Florida’s forty-first governor, Lawton Chiles, died this week twenty years ago. Look back at one of “Walkin’ Lawton’s” most famous moments: the he-coon debate.
It was 1994. Lawton Chiles was Florida’s governor.
His popularity was waning in a more conservative Florida than we know today.
It was shaping up to be a tough year for Democrats nationally.
Chiles was embroiled in a fierce re-election battle against a sharp, young Republican politico with his eyes on the presidency. It appeared Jeb Bush had it in the bag as the two went into their final debate on November 1.
That is, until Chiles shocked Bush, and the state, with a now-famous adage in his closing statement.
“My mama told me, ‘sticks and stones will break my bones, but names will never hurt me,’ " Chiles began. "But let me tell ya, one other thing about the ole liberal – the ole he-coon walks just before the light of day.”
Bush stood there, stunned, and so did his communications director, Ron Sachs.
“He [Chiles] had trained on all the tough issues where Jeb was representing positions that weren't really all factual," said Sachs.
"And when he did the ‘he-coon’ thing it was the moment, it was the headline. I threw an elbow into Tom and I said, ‘did he just utter a racial epithet?’ because I had never heard anything like it."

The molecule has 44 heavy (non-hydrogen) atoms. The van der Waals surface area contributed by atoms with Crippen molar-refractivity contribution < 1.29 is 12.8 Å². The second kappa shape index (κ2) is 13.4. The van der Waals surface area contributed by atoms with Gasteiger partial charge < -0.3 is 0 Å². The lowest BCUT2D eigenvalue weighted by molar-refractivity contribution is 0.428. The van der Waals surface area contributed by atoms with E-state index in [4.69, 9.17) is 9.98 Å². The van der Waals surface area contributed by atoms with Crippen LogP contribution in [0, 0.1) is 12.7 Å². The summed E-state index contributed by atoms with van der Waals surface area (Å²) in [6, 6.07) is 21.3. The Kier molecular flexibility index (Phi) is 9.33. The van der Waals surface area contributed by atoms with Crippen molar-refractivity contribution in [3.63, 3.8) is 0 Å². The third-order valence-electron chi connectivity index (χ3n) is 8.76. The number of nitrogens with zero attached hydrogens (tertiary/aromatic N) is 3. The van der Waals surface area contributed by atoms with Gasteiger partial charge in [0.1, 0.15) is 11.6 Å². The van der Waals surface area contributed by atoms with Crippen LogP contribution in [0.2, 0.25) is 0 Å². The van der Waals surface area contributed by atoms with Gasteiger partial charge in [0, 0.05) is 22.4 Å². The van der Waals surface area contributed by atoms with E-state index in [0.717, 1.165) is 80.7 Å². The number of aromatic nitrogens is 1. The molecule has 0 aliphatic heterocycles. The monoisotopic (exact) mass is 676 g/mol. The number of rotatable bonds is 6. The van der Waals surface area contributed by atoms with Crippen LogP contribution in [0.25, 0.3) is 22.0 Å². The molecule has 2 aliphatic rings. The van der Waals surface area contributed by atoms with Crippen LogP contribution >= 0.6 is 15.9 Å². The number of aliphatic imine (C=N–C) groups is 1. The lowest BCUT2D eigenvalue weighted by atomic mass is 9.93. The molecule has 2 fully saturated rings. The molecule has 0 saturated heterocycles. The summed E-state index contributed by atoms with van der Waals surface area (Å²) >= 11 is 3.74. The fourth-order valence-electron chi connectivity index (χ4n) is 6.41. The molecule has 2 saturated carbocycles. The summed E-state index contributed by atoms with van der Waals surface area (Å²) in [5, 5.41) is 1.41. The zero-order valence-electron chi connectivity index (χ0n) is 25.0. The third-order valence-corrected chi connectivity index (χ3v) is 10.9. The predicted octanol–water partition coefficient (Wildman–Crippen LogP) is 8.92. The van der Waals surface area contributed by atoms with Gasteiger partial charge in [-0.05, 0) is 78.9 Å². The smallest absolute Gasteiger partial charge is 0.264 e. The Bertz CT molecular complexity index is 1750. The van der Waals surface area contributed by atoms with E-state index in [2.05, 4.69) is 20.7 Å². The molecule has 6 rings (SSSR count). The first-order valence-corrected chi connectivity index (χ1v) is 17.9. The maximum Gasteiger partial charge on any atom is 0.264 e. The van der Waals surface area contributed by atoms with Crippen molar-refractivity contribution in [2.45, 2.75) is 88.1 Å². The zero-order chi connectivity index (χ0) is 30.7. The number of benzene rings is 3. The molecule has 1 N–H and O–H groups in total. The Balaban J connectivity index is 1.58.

What is a he-coon? If it seems like Chiles was speaking another language he was – in a way. He was not speaking to the Jeb Bushes, he was speaking to old-time, rural Floridians.
According to legend, the he-coon is the oldest, craftiest raccoon in the pack. While the younger raccoons go hunting in the middle of the night, the he-coon knows the best time is right before dawn.
Chiles was making a final campaign message: he is the he-coon.
A lifelong Floridian born at the start of the Great Depression, Chiles was raised in Lakeland. He first rose to fame when made the thousand-mile trek from the Keys to Pensacola, earning him the nickname “Walkin’ Lawton.”
Chiles often joked he spoke cracker. He was a relic of a different area.
“And what he did in that room is he got his righteous indignation up,” said Ed Chiles, Lawton's son. “This young guy [Bush] who doesn’t know crap about Florida, and hasn’t been tested, and is coming on, and, and…and that’s what that, I think that’s where the he-coon thing came out of.”
Chiles made a final appeal to old Southern Democrats: he was still one of them.
He would go on to score a come-from-behind victory.
Chiles died in office at the end of his term in 1998, and is the last Democrat to hold the post.
Every election cycle the he-coon makes an appearance in headlines and political debate; it has become a piece of Florida lore.